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Scout

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About Scout

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    Female
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    The simple things in life bring me the most happiness.

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  1. Hi there Matthew, I totally agree with @Pistol It's so important to have enough mild exercise, but not overdo it, because that can make things worse. Just listen to your body. Salt. Lots of fluids. Prioritising rest. Healthy eating. Being as positive as you can. Knowing your boundaries. Hang on in there! I know 9 months is a while away, but it will come around fast and I hope you're given some good options for treatment. I'm sure you will be! Take good care of yourself!
  2. I actually had to stop beta blockers in general because they caused me to have hypoglycaemic episodes. It's very odd, because I'm not diabetic, but my blood sugar started going whacky. I know that it is a possible side effect, however rare. I just seem to be unable to tolerate BBs. Really hope you're OK!
  3. Just an update: I did a google search and it has been now reported that he had a blockage in an artery, which caused the cardiac arrest. So, would have had nothing to do with his Dysautonomia at all. He was treated via stent.
  4. The Wiggles do a lot of good charity work here in Australia. I remember reading about his condition a little while back, and was pleased that he was using it to raise some awareness. For those worrying that it is directly linked to his Dysautonomia, I wouldn't panic too much. Sure, there could be a link, but it's more likely that he had a cardiac arrest for other causes, like perhaps a blocked artery, or as mentioned above, perhaps an arrhythmia. He's a bit older now, so there could be many different causes. The most important thing is that he is safe, and I think an important thing we as fellow potsies should take away from this, is to remember never to push ourselves over our limits. I hope and pray he continues to improve!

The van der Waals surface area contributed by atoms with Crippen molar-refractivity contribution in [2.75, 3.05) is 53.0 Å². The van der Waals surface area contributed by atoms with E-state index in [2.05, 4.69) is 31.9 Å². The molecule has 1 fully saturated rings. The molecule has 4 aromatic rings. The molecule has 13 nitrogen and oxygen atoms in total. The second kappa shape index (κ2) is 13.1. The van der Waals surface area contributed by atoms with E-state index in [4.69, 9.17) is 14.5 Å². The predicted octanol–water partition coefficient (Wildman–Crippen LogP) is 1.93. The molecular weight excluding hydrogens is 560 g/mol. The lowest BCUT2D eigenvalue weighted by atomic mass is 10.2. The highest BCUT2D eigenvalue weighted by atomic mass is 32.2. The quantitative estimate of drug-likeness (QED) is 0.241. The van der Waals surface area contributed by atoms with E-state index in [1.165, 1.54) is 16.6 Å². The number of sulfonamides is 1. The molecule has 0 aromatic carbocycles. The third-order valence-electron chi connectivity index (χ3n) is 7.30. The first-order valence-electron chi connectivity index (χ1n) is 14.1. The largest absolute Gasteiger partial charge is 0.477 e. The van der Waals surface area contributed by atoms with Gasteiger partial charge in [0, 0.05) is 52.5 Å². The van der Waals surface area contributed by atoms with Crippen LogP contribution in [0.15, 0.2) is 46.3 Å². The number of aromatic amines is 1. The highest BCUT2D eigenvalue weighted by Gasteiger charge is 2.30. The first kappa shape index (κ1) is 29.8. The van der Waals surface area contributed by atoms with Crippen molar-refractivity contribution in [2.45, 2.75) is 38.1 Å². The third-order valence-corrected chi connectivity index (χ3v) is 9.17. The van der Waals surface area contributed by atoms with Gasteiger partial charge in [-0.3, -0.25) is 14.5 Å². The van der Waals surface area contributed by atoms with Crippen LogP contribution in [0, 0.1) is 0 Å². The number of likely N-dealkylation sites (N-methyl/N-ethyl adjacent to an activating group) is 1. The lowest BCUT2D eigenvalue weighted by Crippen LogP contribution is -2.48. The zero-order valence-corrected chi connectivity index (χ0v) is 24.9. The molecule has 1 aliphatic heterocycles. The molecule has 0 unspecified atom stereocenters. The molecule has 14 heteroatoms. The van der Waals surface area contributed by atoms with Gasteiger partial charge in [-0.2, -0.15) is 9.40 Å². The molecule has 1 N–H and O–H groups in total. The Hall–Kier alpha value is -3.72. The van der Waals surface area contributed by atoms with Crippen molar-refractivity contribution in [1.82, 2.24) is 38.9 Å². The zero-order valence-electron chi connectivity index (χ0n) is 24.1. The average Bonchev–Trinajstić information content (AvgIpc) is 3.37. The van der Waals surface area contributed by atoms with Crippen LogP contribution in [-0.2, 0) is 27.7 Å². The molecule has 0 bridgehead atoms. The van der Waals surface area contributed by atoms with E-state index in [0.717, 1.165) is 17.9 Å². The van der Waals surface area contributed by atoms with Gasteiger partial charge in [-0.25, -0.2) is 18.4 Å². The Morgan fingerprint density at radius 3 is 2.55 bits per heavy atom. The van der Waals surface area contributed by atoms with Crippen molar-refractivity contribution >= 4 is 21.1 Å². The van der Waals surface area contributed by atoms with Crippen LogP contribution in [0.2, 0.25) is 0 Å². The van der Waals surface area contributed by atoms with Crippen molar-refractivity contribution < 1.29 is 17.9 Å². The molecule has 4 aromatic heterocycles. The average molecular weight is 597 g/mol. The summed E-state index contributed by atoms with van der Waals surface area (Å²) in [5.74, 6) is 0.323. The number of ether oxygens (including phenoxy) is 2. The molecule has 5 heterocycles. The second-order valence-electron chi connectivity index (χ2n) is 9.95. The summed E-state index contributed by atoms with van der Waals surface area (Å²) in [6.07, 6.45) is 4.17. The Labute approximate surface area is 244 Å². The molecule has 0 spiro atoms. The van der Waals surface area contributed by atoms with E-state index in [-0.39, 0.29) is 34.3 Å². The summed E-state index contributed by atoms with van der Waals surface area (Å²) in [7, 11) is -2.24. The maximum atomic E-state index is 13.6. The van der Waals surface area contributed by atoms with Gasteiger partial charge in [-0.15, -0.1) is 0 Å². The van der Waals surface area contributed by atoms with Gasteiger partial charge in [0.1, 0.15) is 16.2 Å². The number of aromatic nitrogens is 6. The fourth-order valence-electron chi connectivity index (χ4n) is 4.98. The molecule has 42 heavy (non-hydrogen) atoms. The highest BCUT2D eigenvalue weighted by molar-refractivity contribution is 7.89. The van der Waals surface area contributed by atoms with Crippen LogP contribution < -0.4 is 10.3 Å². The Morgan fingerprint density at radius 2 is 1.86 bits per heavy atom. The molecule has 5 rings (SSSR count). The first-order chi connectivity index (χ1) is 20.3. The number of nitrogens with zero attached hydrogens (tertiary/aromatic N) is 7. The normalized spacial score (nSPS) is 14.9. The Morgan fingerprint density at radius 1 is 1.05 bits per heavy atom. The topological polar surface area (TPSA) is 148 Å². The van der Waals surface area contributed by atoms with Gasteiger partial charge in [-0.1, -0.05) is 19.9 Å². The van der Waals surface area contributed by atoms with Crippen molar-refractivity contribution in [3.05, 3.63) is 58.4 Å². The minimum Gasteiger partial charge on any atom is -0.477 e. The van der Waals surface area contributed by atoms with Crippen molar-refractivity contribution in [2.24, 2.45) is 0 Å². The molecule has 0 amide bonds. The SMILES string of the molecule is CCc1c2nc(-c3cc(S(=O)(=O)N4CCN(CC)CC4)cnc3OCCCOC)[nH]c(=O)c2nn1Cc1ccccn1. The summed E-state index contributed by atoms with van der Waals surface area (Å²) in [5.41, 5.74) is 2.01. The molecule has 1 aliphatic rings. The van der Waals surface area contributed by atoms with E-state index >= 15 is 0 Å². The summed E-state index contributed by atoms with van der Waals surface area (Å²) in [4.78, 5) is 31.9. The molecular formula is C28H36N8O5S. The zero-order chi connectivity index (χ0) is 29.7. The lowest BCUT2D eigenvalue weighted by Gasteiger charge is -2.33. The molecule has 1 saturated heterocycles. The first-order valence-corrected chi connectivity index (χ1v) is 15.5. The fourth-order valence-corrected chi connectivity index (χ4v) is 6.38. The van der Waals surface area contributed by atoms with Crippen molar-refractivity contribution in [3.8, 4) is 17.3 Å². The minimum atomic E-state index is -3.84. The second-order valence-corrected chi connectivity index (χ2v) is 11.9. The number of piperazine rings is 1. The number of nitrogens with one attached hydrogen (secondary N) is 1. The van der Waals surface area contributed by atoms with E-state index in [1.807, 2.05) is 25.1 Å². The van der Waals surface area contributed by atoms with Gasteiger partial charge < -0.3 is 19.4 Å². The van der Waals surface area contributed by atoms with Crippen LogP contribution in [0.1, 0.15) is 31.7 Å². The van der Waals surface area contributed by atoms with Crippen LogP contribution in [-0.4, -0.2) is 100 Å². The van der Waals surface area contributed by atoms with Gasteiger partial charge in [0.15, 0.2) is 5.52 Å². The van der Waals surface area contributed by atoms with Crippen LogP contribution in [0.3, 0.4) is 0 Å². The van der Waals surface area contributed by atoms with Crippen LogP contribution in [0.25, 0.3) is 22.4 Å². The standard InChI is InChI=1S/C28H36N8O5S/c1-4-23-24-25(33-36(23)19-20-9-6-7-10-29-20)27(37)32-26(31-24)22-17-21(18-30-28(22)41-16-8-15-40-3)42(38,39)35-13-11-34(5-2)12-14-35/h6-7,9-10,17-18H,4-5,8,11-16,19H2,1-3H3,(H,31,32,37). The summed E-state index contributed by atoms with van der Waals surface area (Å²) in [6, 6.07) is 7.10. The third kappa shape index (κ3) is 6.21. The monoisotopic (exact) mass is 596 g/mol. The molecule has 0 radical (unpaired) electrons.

5. I'm so sorry you were in hospital recently @Pistol! I really hope you're doing better now? That RN withholding your meds makes me frustrated. So sorry that happened to you. I would have been emotional, too!
  6. I'm so sorry to hear you're experiencing such pain! My heart goes out to you. I have frequent body pains which I would classify as chronic because they are so frequent, particularly in my back, abdomen, chest, and legs. Sadly I don't have much advice, because I tend to just use heat packs and rest, and take pain killers when the pain is severe enough for me to not be able to focus. Generally, I'll always have two or three places aching or hurting at once, but I've gotten so used to it, and when the pain is below a 5/10, I tune out as best as I can. But when it's worse, pain wise, that is obviously much harder to do! Do you have a good doctor? I'm not an expert but I think a rheumatologist would be a good doctor to see, if you've not already. Sending well wishes!
  7. I have mitral valve prolapse and regurgitation which we monitor (it is not severe enough for me to have surgery, but he said I may need it in the future), but he seems so casual about the chest pains. I'm "young" (31), so he just says how young I am and not to worry, and when I was 26, I had a cardiac CT scan to look at my arteries, which he told me were all good and 100% open. I'd like more investigations because something just doesn't feel right when these pains happen. I know when it's muscle pain, but this feels different, if that makes sense.
  8. If you don't mind me asking, what does the pain from Prinzmetal Angina feel like? And how did you get it diagnosed? The pain in my chest is in the centre of the chest and slightly to the left, very sharp, pressure, squeezing feeling. Only short lived, though. Sometimes, up to 20 seconds or so, and occasionally in intervals. Usually when at rest. The episode I had a couple of days ago made my heart race straight after it happened, which could just be a response to the pain. I'm not sure entirely.